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Unread postAuthor: mopherman » Wed Nov 21, 2007 3:09 pm

Lftndbt wrote:

Look forward to becoming part of your community...

And we look forward to having you! You seem quite knowledgeable when it comes to this stuff. What profession leads to this kind of adhesive expertise?
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Unread postAuthor: spudgunnerwryyyyy » Sat Nov 24, 2007 2:22 am

Ok, we have an understandment, plumbers love it cus u can use it in damp conditions and its easy because its only one part. We use primer and cement becuase its stronger and has a higher fracture point.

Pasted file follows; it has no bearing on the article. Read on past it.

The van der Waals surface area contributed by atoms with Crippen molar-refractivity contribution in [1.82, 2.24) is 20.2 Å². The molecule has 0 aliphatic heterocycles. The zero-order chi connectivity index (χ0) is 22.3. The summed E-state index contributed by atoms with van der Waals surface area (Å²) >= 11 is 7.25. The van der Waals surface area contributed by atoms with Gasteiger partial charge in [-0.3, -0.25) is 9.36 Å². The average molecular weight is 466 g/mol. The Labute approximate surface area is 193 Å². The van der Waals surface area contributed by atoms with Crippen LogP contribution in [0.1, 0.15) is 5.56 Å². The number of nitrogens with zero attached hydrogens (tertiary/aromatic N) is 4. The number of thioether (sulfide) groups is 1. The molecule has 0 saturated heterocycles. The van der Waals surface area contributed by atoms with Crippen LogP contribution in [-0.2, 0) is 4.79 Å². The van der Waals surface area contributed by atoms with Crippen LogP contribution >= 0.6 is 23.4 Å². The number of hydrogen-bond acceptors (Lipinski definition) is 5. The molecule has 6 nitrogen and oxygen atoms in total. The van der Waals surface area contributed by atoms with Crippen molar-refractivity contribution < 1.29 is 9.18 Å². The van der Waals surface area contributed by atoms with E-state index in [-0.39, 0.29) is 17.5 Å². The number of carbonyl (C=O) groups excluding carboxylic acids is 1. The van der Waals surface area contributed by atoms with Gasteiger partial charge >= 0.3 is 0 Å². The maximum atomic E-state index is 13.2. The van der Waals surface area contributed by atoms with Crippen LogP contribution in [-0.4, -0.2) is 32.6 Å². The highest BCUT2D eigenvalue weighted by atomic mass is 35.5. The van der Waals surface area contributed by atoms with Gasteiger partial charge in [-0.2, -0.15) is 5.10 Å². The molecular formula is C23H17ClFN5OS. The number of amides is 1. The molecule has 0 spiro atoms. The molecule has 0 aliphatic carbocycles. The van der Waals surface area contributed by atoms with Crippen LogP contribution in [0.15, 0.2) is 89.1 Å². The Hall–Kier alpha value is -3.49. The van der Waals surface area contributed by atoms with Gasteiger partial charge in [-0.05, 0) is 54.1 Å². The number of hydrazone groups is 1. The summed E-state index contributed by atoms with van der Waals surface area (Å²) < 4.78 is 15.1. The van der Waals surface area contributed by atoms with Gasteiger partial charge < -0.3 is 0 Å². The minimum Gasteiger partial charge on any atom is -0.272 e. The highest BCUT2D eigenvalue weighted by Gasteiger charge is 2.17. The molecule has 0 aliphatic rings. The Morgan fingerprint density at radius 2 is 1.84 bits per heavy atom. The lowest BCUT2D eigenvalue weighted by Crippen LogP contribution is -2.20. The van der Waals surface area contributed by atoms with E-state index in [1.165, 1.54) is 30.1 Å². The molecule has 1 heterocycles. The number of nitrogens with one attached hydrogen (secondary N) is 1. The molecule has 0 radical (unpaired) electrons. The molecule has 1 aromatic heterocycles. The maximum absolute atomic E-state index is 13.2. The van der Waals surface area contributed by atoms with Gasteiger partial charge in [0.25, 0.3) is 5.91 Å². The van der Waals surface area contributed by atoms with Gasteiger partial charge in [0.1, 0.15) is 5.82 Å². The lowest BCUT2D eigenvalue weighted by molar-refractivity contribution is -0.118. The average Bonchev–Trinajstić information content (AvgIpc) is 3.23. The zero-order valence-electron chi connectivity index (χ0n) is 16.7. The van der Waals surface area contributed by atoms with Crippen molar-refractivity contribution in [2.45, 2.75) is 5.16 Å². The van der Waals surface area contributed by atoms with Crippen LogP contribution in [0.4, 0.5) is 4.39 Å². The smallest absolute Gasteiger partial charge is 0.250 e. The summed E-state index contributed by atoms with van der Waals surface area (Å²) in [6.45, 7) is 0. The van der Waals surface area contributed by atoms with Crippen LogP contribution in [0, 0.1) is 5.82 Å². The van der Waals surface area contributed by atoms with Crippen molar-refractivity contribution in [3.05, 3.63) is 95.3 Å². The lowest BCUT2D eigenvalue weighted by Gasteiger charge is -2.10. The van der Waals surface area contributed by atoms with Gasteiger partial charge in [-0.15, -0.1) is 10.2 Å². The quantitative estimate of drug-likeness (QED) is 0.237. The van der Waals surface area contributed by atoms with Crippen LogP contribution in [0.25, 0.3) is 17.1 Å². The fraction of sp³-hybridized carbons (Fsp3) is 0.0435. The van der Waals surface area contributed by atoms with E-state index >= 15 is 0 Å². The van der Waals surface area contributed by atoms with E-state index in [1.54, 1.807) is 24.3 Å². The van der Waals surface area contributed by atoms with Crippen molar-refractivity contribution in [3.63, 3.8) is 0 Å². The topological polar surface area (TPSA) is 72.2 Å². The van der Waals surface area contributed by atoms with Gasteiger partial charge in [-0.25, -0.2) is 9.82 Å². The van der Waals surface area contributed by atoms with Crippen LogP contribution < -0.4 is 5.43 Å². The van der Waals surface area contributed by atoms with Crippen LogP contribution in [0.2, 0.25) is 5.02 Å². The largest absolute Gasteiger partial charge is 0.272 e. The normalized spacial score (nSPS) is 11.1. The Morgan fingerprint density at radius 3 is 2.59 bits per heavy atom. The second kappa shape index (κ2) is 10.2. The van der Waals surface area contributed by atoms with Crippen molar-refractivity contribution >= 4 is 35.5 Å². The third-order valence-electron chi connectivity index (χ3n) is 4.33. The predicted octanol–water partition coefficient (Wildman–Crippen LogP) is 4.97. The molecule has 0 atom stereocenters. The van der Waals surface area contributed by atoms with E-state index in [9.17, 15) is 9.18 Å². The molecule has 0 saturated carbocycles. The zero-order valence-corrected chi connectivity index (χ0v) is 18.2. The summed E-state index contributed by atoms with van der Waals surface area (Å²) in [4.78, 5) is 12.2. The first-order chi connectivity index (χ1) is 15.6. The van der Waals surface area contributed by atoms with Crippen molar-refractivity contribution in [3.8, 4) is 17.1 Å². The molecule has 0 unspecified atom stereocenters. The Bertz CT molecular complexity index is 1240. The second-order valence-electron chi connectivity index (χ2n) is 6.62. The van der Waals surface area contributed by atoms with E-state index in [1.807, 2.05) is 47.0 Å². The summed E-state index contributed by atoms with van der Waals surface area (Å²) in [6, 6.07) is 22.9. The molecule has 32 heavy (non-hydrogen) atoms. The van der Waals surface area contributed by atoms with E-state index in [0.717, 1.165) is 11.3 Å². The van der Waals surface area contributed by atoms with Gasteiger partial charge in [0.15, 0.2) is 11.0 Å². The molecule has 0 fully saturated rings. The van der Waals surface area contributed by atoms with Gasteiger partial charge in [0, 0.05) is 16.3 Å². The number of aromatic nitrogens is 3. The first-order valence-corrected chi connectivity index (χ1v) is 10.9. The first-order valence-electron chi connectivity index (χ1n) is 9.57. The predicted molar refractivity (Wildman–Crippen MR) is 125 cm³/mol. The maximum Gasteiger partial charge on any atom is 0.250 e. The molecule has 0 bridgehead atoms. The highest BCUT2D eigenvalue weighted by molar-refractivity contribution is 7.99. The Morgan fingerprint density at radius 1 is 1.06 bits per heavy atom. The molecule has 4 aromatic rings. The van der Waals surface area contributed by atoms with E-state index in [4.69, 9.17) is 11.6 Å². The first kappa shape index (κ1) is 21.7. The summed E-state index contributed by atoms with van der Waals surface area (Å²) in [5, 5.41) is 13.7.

great.
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Unread postAuthor: Novacastrian » Sat Nov 24, 2007 2:33 am

Bit off topic: Plumbers love the stuff because they can qoute x amount to do a job, without letting clients know that they are cutting corners.
Reminds me of a story i was told years ago about "rattler" guns and the railway industry.
In the old days men had to undo thousands of bolts by hand, then some smarty pants invented the air powered hammer wrench. They continued to qoute as though they didn't have this lovely new device, end result was them sitting around doing nothing for a great period of time. Whilst also getting paid as if they were doing a sterling job!

Just my 2cents :)
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Unread postAuthor: spudgunnerwryyyyy » Sat Nov 24, 2007 2:53 am

Yeah that does make sense but blue glue aint as strong as primer ans clear cement.
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Unread postAuthor: cdheller » Sat Nov 24, 2007 1:51 pm